• Falls are a common and potentially serious problem for all elderly individuals, especially those with dementia. When appropriate, interventions include withdrawing medications that are associated with falls, central nervous system sedation, or cardiovascular side effects (especially orthostatic hypotension); modifying the environment (e.g., removing loose rugs, lowering the bed); and providing programs to strengthen muscles and retrain balance.

  • It is important to be alert to the possibility of elder abuse, financial exploitation, and neglect. Any concern, especially one raised by the patient, must be thoroughly evaluated.

  • Wandering may be associated with more severe dementia; dementia of longer duration; and depression, delusions, hallucinations, sleep disorders, neuroleptic medication use, and male gender. Preventive strategies include adequate supervision, environmental changes, a more complex or less accessible door latch, and electronic devices. Pharmacotherapy is rarely effective unless the wandering is due to an associated condition, such as mania. Provision should also be made for locating patients should wandering occur (e.g., by sewing or pinning identifying information onto clothes, placing medical-alert bracelets on patients, and filing photographs with local police departments).

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Advise the patient and family concerning driving and other activities that put others at risk.

  • The risks of driving should be discussed with all patients with dementia and their families, and these discussions should be documented. The patient's driving history, current driving patterns, transportation needs, and potential alternatives should be discussed. For patients with dementia who continue to drive, the issue should be raised repeatedly and reassessed over time. This is especially true for patients with Alzheimer's disease or other progressive dementias.

  • At this time, there is no clear consensus about the threshold level of dementia at which driving should be curtailed or discontinued.

  • For patients with mild impairment who are unwilling to give up driving, it may be helpful to advise them to limit their driving to conditions likely to be less risky (e.g., familiar locations, modest speeds, good visibility, clear roads).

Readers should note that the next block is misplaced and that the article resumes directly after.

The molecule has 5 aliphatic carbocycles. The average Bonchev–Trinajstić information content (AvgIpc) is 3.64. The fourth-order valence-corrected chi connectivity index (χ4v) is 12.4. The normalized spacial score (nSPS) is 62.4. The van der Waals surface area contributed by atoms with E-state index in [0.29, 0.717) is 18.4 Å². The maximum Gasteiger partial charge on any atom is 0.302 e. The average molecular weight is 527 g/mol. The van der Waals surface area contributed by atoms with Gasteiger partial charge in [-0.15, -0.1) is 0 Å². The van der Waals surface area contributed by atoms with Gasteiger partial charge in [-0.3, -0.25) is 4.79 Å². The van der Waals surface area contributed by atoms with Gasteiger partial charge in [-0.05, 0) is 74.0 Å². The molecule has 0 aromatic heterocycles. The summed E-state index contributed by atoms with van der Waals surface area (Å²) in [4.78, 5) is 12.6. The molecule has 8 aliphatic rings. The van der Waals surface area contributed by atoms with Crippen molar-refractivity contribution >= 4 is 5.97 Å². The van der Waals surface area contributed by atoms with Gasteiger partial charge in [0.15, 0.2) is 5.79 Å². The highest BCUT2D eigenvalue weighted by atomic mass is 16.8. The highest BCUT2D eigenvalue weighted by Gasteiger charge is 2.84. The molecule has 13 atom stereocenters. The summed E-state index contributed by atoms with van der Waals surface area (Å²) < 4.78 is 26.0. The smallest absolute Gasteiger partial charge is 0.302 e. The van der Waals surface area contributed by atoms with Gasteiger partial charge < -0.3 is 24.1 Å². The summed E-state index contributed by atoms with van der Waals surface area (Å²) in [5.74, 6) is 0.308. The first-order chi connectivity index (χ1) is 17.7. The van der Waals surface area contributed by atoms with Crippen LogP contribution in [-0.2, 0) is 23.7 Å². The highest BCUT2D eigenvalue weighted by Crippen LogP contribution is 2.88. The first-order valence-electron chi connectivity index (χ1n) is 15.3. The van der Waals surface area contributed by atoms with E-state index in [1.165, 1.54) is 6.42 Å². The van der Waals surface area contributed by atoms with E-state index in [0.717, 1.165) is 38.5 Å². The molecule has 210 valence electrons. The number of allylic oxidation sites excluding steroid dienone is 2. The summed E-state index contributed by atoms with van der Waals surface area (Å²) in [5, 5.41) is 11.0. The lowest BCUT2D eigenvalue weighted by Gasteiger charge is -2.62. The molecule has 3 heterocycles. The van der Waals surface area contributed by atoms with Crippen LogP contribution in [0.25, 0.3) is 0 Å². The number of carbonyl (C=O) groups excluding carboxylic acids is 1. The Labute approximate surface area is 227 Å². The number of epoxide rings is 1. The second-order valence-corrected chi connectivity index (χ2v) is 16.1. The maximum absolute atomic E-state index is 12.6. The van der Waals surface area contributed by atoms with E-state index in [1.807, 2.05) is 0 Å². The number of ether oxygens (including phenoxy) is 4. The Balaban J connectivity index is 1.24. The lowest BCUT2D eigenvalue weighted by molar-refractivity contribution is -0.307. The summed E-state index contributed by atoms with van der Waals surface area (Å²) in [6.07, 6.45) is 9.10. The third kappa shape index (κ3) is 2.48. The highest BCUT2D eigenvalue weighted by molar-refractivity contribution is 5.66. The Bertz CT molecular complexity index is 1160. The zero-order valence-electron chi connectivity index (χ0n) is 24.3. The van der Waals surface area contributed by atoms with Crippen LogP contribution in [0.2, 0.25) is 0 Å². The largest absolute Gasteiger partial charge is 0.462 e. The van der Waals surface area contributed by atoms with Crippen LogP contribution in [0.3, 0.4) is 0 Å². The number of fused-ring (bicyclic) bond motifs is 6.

• There is some evidence and strong clinical consensus that individuals with moderate impairment should be instructed not to drive because of unacceptable risk of harm. Those with severe impairment are generally unable to drive and certainly should not do so.

  • Psychiatrists should familiarize themselves with state motor vehicle regulations for reporting individuals with dementia. In some states, disclosure is forbidden. In others, a diagnosis of dementia or Alzheimer's disease must be reported, and the patient and family should be so informed.

  • Similar principles apply to the operation of other equipment (e.g., firearms, heavy machinery, aircraft, lawn mowers) that puts the patient and others at risk.

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Advise the family to address financial and legal issues.

  • Advance planning may allow the patient to participate in decision making and may prevent families from having to petition the courts later for guardianship. Issues to address include the following:

    • The patient's preferences about the use of medications, feeding tubes, and artificial life support

    • The patient's preferences about participation in research studies

    • The need for a durable power of attorney, a living will, or an advance directive

    • The need to transfer financial responsibilities

    • The patient's vulnerability to financial exploitation

    • The need for planning to finance home health care and institutional care

    • Updating the patient's will

  • Referral to financial and legal experts may be necessary.

Table Reference Number
Table 1. Components of a Basic Evaluation for Patients With Dementia

References